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Spiral - Your Kindness Let A Monster In CD (album) cover

YOUR KINDNESS LET A MONSTER IN

Spiral

 

Psychedelic/Space Rock

3.33 | 2 ratings

From Progarchives.com, the ultimate progressive rock music website

Finnforest
Special Collaborator
Honorary Collaborator
4 stars Suicide, fear, abuse, violence. It's the Spiral holiday album.

"For me, Kindness is probably the most intense listening experience I've had with Spiral. I remember listening to a rough cut of "The Man Who Never Left" late one evening after my wife had gone to bed. The room was completely dark and I came to a point in the song where Chris uses a very strange effect on his voice and whispers "There's only fear outside" over and over. It actually freaked me out. I love it when music works like that." -Aaron Frale, from the ProgArchives interview

"Your Kindness Let a Monster In" seems almost like some creature who willed itself into the Spiral world with ferocity. While the band were working on their epic "The Traveler" in the fall of 2011, they were detoured by this project. They made quick work of it in order to release it on Halloween, as the material was dark and appropriate, thus it became known as the Spiral holiday album. But then something strange happened. The Monster decided it wanted to be more than just a quick thought between "Capital" and "Traveler." It wanted the same love and attention that the RIP trilogy was getting. Like any good parents would do, Aaron and Chris returned their love and attention to the Monster, recording more material and re-recording existing parts. They re-released a new and final version in January 2012. While I never heard the previous version it was undoubtedly a good call to flesh out this work. It harkens back to the "Billy Jensen" album and is another real gem.

"Monster" succeeds so well at capturing the dark lyrical themes contained within. The music feels like it wants to withhold secrets, it gives you clues, but it always feels as if there is something hiding around the corner. It also feels constricting and confining, a monkey clinging to your back, pressuring you to keep your mouth shut if you want to remain alive. And yet it is Spiral in their most adventurous of spirits. While the first two RIP albums are very good they feel more structured and guitar-centric, more jam oriented. Monster has some of that, but like Jensen there is more textural variety, more surprises, more willingness to let the keyboard interrupt the jam for pure sound exploration. There is a great balance of light to heavy in both instruments and vocals. And there is superb flow to the album. It moves along like one sinister character shuffling down the alley, the five tracks all complimenting each other beautifully.

"Sticks and Stones" is fantastic, with forceful parts that build and dissolve into occasional sad melodic bits, especially great is the little guitar solo beginning around 5:50. Love those first chords and how sad they feel. "Jenny" has an elaborate beginning that sounds like Felicia's strings are back but I think this is a keyboard part. Completely ominous keys are joined by this repeating guitar motif that goes on and on. "Father" is the cool short track separating the four longer pieces, it cleanses the palate though doesn't lighten the mood. It features organ and this repetitive, doomy pattern which is very oppressive, then softened just a bit by piano. A fantastic moment! "The Man Who Never Left" captures the isolation and irrational fears of the agoraphobic character, using carefully crafted vocal treatments as mentioned above. Frightening and fascinating. While the comparisons to Jensen are understandable it must be acknowledged that Spiral have increased their sound palette and finesse with this particular venture. The keys, the heavy stoner guitar sound, the intense vocals, the soft interludes, these are the common Spiral ingredients and they are very effective tackling this difficult subject matter. I want to include the following description about the themes of the songs right from the band, as always the storytelling is very integral to the Spiral experience:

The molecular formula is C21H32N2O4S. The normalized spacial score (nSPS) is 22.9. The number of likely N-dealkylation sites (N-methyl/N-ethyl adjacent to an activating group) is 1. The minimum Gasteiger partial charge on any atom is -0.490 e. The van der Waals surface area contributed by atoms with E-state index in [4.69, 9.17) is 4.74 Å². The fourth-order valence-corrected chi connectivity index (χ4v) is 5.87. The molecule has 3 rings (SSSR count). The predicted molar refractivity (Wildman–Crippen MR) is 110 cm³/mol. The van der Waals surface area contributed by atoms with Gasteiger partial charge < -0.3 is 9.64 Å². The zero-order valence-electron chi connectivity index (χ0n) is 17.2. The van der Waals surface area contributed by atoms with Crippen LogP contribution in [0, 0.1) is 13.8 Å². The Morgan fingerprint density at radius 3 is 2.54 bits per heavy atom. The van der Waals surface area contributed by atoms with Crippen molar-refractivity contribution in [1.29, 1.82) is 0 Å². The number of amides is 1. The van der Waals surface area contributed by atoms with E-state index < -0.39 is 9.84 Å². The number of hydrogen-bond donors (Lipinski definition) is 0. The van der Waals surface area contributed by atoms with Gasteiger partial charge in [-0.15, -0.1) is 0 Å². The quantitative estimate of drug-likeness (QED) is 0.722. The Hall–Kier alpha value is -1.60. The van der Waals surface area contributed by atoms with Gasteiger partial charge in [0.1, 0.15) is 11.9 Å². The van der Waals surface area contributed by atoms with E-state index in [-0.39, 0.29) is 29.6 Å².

"I spent a lot of my childhood in a very small town. This album is my attempt to look back at the way the town worked from a more mature perspective. Everyone was very proud of their hospitality and friendliness, but it seemed like everyone knew some horrid secret about someone else. So and so's son shot himself out in the field (Sticks and Stones (The Suicide Song)) and so on. Also, when someone was strange or different they usually wanted to be left alone, which, of course, made everyone pay more attention to them. The Man Who Never Left is about an agoraphobic. Unfortunately, his fear of the outside world draws the outside world to him. All the local kids stare at him through his windows and ring his doorbell over and over. Jenny Hurts her Little Brother is about an unnatural relationship between a brother and sister living with their abusive father. And finally, when anything truly violent happens in a small town, it quickly passes into the stuff of legend (You Kindness Let a Monster In). I'm sure all of these things (and worse) happen in large cities, but in small towns every oddity, every strange taboo and act of violence is talked about over and over again until it becomes an oral tradition. I wanted to tell these stories like I heard them growing up, full of darkness and fear." -Chris Boat, from the PA interview

I feel no shame in being the resident Spiral fanboy. This is my kind of band, unique and with personality, and "Monster" is a real favorite. And again, another perfect album cover that captures the music.

Finnforest | 4/5 |

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